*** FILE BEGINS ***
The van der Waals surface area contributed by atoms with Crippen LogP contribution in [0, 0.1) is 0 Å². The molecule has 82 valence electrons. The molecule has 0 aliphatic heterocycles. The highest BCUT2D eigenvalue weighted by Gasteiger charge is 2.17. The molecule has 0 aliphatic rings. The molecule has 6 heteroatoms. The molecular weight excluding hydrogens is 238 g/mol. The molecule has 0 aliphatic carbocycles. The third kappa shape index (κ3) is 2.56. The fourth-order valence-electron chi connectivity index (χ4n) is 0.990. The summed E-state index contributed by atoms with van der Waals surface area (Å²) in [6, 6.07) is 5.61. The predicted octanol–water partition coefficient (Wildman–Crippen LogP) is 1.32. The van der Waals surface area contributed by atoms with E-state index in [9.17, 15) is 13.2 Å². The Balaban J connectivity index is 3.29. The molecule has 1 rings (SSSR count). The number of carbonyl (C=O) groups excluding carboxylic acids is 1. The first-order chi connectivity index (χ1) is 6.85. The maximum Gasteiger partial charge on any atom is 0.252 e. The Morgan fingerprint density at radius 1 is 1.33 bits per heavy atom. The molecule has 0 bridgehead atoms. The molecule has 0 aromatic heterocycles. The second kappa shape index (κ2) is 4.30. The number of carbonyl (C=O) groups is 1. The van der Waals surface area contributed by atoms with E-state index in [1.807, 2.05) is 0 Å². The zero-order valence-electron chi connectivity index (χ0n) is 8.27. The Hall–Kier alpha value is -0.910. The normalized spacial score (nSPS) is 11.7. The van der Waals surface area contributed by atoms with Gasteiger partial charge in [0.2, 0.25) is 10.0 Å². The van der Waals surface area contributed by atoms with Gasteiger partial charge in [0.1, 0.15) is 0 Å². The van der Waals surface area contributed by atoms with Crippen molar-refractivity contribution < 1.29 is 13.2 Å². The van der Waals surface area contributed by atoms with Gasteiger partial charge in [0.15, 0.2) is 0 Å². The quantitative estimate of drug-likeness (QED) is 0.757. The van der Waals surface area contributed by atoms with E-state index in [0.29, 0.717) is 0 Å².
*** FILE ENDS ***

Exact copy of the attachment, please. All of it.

The van der Waals surface area contributed by atoms with Crippen LogP contribution in [0, 0.1) is 0 Å². The molecule has 82 valence electrons. The molecule has 0 aliphatic heterocycles. The highest BCUT2D eigenvalue weighted by Gasteiger charge is 2.17. The molecule has 0 aliphatic rings. The molecule has 6 heteroatoms. The molecular weight excluding hydrogens is 238 g/mol. The molecule has 0 aliphatic carbocycles. The third kappa shape index (κ3) is 2.56. The fourth-order valence-electron chi connectivity index (χ4n) is 0.990. The summed E-state index contributed by atoms with van der Waals surface area (Å²) in [6, 6.07) is 5.61. The predicted octanol–water partition coefficient (Wildman–Crippen LogP) is 1.32. The van der Waals surface area contributed by atoms with E-state index in [9.17, 15) is 13.2 Å². The Balaban J connectivity index is 3.29. The molecule has 1 rings (SSSR count). The number of carbonyl (C=O) groups excluding carboxylic acids is 1. The first-order chi connectivity index (χ1) is 6.85. The maximum Gasteiger partial charge on any atom is 0.252 e. The Morgan fingerprint density at radius 1 is 1.33 bits per heavy atom. The molecule has 0 bridgehead atoms. The molecule has 0 aromatic heterocycles. The second kappa shape index (κ2) is 4.30. The number of carbonyl (C=O) groups is 1. The van der Waals surface area contributed by atoms with E-state index in [1.807, 2.05) is 0 Å². The zero-order valence-electron chi connectivity index (χ0n) is 8.27. The Hall–Kier alpha value is -0.910. The normalized spacial score (nSPS) is 11.7. The van der Waals surface area contributed by atoms with Gasteiger partial charge in [0.2, 0.25) is 10.0 Å². The van der Waals surface area contributed by atoms with Gasteiger partial charge in [0.1, 0.15) is 0 Å². The van der Waals surface area contributed by atoms with Crippen molar-refractivity contribution < 1.29 is 13.2 Å². The van der Waals surface area contributed by atoms with Gasteiger partial charge in [0.15, 0.2) is 0 Å². The quantitative estimate of drug-likeness (QED) is 0.757. The van der Waals surface area contributed by atoms with E-state index in [0.29, 0.717) is 0 Å².